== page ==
Investment Strategy Bulletin
COULD MONEY FLY?
What is helicopter money ? The concept of “helicopter money” is increasingly presented as the next step in efforts to stimulate economic recovery in demand-deficient economies such as Japan or the Eurozone. While the idea sounded overly unorthodox a few years ago, it is now a regular part of policy debates.
With major central banks such as the Bank of Japan and the European Central Bank struggling to boost inflation expectations despite an ever-broadening range of policy measures, respected actors like Ben Bernanke are giving the idea some serious attention. The helicopter money concept suggests that policymakers, if willing to be creative enough, would not run out of options to stimulate demand in a depressed economy because they could print money and hand it to the population (symbolically dropped from helicopters) to stimulate spending. Realistically, helicopter money operations would take a more indirect process (and no helicopters), in the form of central bank-financed government spending.
COULD THIS REALLY WORK?
The idea is not as unreasonable as the name sounds. As a policy measure, it has some important advantages. By combining monetary and fiscal aspects, it can have an impact on many fronts, boosting spending and income while also helping to raise growth and inflation expectations.
Standard policy tools seem incapable of bringing about such results at the moment. A traditional debt-financed fiscal stimulus, despite the clear benefits it may offer, has become very unlikely in an era of high debt burdens in most advanced economies. And while much more is being done on the monetary front, central bank actions are coming up against diminishing returns. Economies respond to interest rates cuts with ever less enthusiasm. In fact when the BoJ cut rates into negative territory last January, the market reacted negatively. Other, less conventional, tools also face skepticism from both markets and the general public.
But helicopter money may offer an ingenious way out of some of these problems. It could bring extra public spending without raising government debt. And it could be a much more direct form of stimulus than other measures tried so far. A criticism of Quantitative Easing is its limited effectiveness: central banks buy assets with newly-printed money, but if these funds remain in the form of bank reserves, there are few benefits to the real economy; growth and inflation expectations don’t increase much. Printing money to directly fund government initiatives may offer a way around this problem.
COULD IT REALLY HAPPEN?
The evolution of the policy landscape throughout the post-crisis period should teach a lesson in humility to analysts too quick to discount the idea of unprecedented measures. Negative rates sounded inconceivable some years ago, but are now seen as an almost conventional policy tool. When the ECB cut its deposit rate into even deeper negative territory last March (from -0.30% to a new low of -0.40%), most market participants treated this as an entirely expected development.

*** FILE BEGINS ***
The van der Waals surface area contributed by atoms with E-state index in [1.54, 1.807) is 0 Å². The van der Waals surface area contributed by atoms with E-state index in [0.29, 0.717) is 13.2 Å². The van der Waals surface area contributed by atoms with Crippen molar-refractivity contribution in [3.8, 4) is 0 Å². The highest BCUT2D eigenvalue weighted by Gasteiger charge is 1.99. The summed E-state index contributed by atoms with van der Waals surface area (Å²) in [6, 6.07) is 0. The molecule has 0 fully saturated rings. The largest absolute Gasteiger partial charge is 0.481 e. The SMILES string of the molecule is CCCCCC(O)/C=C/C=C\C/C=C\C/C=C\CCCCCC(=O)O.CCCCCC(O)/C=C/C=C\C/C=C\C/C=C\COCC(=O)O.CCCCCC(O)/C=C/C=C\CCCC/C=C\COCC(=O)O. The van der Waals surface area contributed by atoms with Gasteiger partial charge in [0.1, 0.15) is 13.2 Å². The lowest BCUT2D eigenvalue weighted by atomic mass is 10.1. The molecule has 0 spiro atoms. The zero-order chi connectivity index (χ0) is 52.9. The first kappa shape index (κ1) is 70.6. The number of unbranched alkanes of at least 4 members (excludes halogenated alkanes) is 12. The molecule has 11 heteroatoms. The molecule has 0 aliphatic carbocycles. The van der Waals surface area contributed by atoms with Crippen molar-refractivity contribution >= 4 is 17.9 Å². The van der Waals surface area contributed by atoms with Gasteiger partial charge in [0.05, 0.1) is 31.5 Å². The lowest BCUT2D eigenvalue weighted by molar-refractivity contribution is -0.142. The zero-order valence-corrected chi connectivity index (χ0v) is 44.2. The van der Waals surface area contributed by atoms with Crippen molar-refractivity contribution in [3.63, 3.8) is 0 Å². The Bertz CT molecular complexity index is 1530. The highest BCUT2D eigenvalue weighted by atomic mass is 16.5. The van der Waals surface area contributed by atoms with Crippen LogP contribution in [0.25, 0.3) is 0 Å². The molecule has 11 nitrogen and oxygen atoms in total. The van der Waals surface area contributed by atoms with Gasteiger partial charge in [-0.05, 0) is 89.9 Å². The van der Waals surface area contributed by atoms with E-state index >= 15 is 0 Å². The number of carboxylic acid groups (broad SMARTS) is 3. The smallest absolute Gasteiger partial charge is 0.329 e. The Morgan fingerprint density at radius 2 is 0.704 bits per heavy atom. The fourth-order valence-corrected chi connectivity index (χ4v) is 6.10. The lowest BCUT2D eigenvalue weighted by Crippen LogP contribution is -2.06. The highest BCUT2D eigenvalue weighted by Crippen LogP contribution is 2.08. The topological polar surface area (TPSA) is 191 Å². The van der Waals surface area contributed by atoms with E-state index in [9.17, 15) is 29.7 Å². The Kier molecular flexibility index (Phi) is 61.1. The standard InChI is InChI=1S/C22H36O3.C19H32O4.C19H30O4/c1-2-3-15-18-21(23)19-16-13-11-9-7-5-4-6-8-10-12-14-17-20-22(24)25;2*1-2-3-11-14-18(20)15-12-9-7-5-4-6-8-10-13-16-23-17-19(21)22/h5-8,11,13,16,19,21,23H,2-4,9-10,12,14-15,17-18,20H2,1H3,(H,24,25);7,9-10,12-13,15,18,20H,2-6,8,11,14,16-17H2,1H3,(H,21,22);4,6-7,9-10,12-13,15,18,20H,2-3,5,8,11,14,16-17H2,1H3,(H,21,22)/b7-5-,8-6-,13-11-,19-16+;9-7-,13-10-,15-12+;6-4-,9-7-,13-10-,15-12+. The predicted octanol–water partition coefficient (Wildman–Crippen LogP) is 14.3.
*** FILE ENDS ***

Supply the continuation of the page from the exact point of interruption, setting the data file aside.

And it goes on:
So the “unorthodox” nature of an approach is clearly not enough to discount it as a possible outcome. Still, we find that given the dynamics currently at play, the probability of seeing helicopter money in action in the near future remains fairly remote. It would require an unusual degree of cooperation between fiscal and monetary policymakers, which implies central banks’ willingness to see their hard-earned and much-prized independence undermined. It would also involve expanding central bank balance sheets further, which in some constituencies may reach their effective limit. The Swiss National Bank case reminds us of this constraint. At the same time, political opposition may be an important limitation, given the concern that after enjoying ‘free money’ once, governments may see no reason to show fiscal discipline in the future.
Governments have been reluctant to use fairly conventional fiscal stimulus - even at a time of sub-zero interest rates and clear infrastructure investment needs. Instead of showing increased support for aggressive central bank action (a prerequisite for bold plans like helicopter money operations), many jurisdictions are travelling in the opposite direction. Political actors (and even some central bank board members) have been increasingly critical of previous central bank decisions. Strong German opposition to issues like negative rates and ECB QE is a case in point. It is also an indication that the Eurozone seems to be more constrained in this respect than Japan, given the complications around fiscal and monetary policy in a currency union.
Instead, the world may have to live with only marginally more constructive fiscal policy in the near future. While not a major driver of economic recovery, it is worth noting that fiscal policy in major economies is no longer a drag – and is turning supportive in several cases. In China, the central government has decided to allow the budget deficit to widen in order to support its slowing economy. In the Eurozone the austerity era is mostly gone and with debt service costs falling as QE keeps pushing yields lower, governments have gained some fiscal leeway. State and federal budgets in the US have also turned a touch expansionary after acting as a contractionary economic force for several years. And the predominant expectation for Japan is now that the government will postpone the tax hike scheduled for next year, and will announce a fiscal stimulus plan, most likely in the next few days. This may not be anywhere close to what is needed for the world economy to take off, but it might be just enough support to prevent hard landings.
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